New mental health hotline detailed at MHAoPC annual meeting

Saturday, June 11, 2022
Highlighting the importance of coordination among advocates and a clear understanding about its use, Mental Health America-Wabash Valley Region President-CEO Brandi Christiansen discusses the 988 mental health hotline during Mental Health America of Putnam County’s annual meeting recently.
Banner Graphic/BRAND SELVIA

During a Community Conversation with Mental Health America of Putnam County (MHAoPC) Executive Director Karen Martoglio and Dr. Nicholas Heck in March 2021, Dr. Christina Wagner described mental health in the United States as the “second pandemic” after COVID-19. Stress related to work, child care and safety protocols had led to “pandemic fatigue” among Americans.

Now into the emergence of a post-Covid reality, mental health remains a widely critical issue. With 988, a new national hotline set to roll out next month, the aim for providers and professionals going forward is connecting more quickly and efficiently with those at risk.

As its featured speaker, Mental Health America-Wabash Valley Region President-CEO Brandi Christiansen detailed the goals of 988, as well as the challenges coming with its implementation, at MHAoPC’s recent annual meeting at Music on the Square in Greencastle.

Prefacing Christiansen’s presentation, Martoglio shared that moderate-to-severe depression and anxiety, as well as post-traumatic stress disorder (PTSD), were determined in 37 voluntary mental health screenings conducted locally in February. Screenings in March with 40 participants also identified bipolar disorder, with depression still the major concern with screenings completed in April.

“Each MHA seems to have their thing that they do, and I think what we do is advocate,” Martoglio said, noting that other Mental Health America organizations focus on training or housing. “I’d like to get us into more of doing that finding-help thing. We’re great at just getting information out, and we wanna be better than how we do that now.”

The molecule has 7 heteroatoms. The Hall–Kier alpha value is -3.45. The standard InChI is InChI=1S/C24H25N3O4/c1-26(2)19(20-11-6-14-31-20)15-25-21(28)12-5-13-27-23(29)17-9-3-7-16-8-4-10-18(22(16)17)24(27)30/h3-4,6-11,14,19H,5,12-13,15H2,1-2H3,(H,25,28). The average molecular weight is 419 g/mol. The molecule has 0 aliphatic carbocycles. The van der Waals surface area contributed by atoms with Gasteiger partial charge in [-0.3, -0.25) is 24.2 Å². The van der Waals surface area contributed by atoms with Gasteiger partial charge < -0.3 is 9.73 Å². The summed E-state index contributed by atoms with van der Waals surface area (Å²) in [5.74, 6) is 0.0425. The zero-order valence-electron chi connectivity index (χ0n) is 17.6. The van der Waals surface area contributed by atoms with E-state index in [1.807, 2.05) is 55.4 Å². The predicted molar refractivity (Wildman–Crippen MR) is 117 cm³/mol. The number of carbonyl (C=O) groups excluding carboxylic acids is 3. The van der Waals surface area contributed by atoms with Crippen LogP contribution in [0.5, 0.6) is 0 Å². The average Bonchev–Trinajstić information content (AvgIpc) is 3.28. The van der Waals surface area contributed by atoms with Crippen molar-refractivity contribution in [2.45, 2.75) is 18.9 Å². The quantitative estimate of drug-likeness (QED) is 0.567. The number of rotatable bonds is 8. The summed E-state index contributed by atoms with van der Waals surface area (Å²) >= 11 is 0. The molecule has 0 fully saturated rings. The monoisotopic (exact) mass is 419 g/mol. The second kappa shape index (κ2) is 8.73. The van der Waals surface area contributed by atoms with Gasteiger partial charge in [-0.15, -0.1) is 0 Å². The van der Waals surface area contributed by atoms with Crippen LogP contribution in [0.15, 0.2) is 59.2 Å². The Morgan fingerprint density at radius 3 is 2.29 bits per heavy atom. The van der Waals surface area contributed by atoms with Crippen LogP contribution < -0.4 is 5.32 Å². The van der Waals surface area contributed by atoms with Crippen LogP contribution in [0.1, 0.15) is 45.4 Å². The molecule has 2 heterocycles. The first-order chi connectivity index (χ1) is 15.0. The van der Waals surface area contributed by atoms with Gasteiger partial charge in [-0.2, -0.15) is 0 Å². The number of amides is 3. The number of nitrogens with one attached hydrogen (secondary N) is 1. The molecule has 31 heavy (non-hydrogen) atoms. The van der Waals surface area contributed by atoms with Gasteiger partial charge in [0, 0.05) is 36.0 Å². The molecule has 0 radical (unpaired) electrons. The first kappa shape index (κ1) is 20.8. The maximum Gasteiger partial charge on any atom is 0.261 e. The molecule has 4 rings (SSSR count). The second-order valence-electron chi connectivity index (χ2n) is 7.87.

Looking at mental health nationally in the midst of Covid, it has been approximated that there was one death by suicide every 11 minutes in 2020, with suicide being the second-leading cause of death for people aged 10-14 and 25-34. Meanwhile, over 100,000 people died due to drug overdoses from April 2020 to 2021.

With Christiansen as it lead, Mental Health America-Wabash Valley Region serves 11 counties and also operates one of the state’s two 24/7 suicide prevention hotlines. As such, a major focus has been navigators (i.e. case managers) being able to direct those in need to therapy services.

However, Christiansen said this came about because of clinics and call centers being overloaded. The aim of having navigators is to remove barriers by allowing clients to meet with them in person at no cost. Since 2017, over 3,000 individuals and their families have been connected with services.

These are still correlated with the availability of the National Suicide Prevention Lifeline and other similar hotlines. While they would still be available, 988 would be transformative essentially from an efficiency standpoint in responding to mental health crises.

Deer Meadow Primary home-school liaison and MHAoPC board member Joanna Muncie (with award) is honored as the organization’s Educator of the Year by (from left) MHAoPC co-chairwoman Harriet Moore, Executive Director Karen Martoglio and co-chairwoman Christina Kerns.
Banner Graphic/BRAND SELVIA

“We can provide an empathetic ear without getting into therapy and clinical services, because we are not clinicians, nor is this a clinical prerogative,” Christiansen said. “But these (hotlines) are proven to work, that by just talking to someone who’s been trained, people become less depressed, less suicidal and less overwhelmed.

“It’s really just reminding people of the tools and the answers they have in their own lives,” she added on this. “When you’re in a really dark spot, it’s hard to remember the tools in your toolbox. It’s hard to remember the supports and things which have worked in the past.”